CLAY'S COMING SOON:
COMING TO THEATERS:
FRIDAY, SEPTEMBER 21, 2018
An intimate look into the life of icon Quincy Jones. A unique force in music and popular culture for 70 years, Jones has transcended racial and cultural boundaries; his story is inextricably woven into the fabric of America.
Quincy is an unapologetically partisan insider's portrait. The material is rich and the cast list starry, but the overall package veers a little too close to gushing vanity project in places. Just unveiled at the Toronto International Film Festival, this Netflix-bound production is set to premiere Sept. 21 on the streaming service.
From his traumatic Chicago boyhood scarred by poverty, racism and mental illness to his world-shaking collaborations with Frank Sinatra, Miles Davis, Michael Jackson and more, Quincy has certainly led a cinematically broad life.
Having almost died from two brain aneurysms in 1974, Quincy was hospitalized more recently with a diabetic coma and blood clot. He remains infectiously bullish about his rude health, but questions about his mortality inevitably hover just out of shot.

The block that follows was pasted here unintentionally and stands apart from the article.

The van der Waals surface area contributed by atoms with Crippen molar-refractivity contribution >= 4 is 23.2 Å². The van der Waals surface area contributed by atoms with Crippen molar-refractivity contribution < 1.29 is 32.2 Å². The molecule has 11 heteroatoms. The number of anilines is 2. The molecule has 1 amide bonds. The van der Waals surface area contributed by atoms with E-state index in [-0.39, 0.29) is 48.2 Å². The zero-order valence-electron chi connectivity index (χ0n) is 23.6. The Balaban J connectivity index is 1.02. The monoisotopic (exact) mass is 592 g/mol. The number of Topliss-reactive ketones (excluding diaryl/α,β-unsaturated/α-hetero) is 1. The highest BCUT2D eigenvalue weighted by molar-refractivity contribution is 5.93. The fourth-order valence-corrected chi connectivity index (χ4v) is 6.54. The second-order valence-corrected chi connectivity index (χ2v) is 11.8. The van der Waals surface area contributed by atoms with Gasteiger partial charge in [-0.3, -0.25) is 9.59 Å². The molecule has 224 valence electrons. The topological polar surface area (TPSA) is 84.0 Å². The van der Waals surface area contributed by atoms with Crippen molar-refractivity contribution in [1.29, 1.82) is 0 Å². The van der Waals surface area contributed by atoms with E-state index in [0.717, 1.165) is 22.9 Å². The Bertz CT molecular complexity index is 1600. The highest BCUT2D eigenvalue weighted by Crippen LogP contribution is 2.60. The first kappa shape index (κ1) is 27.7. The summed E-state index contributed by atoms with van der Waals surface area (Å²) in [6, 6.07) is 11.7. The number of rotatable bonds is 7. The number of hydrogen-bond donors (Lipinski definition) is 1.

There is a dazzling arsenal of celebrity firepower here, but mainly as fly-on-the-wall cameos, with too few pressed into speaking on camera. In interview terms, Quincy himself is the main composer, arranger and soloist. His ex-wife (and Rashida's mother) Peggy Lipton also shares some memories, but never appears onscreen, only in archive footage.
Sprawling beyond the two-hour mark, Quincy would benefit from a sharper edit and tighter structure. It ultimately feels like an extended love letter from a famous daughter to her super-famous dad. The sentiment is sweet enough, but a few more messy, gossipy, off-key notes might have given this overly sunny symphony more jazzy depth.
FROM: THE HOLLYWOOD REPORTER
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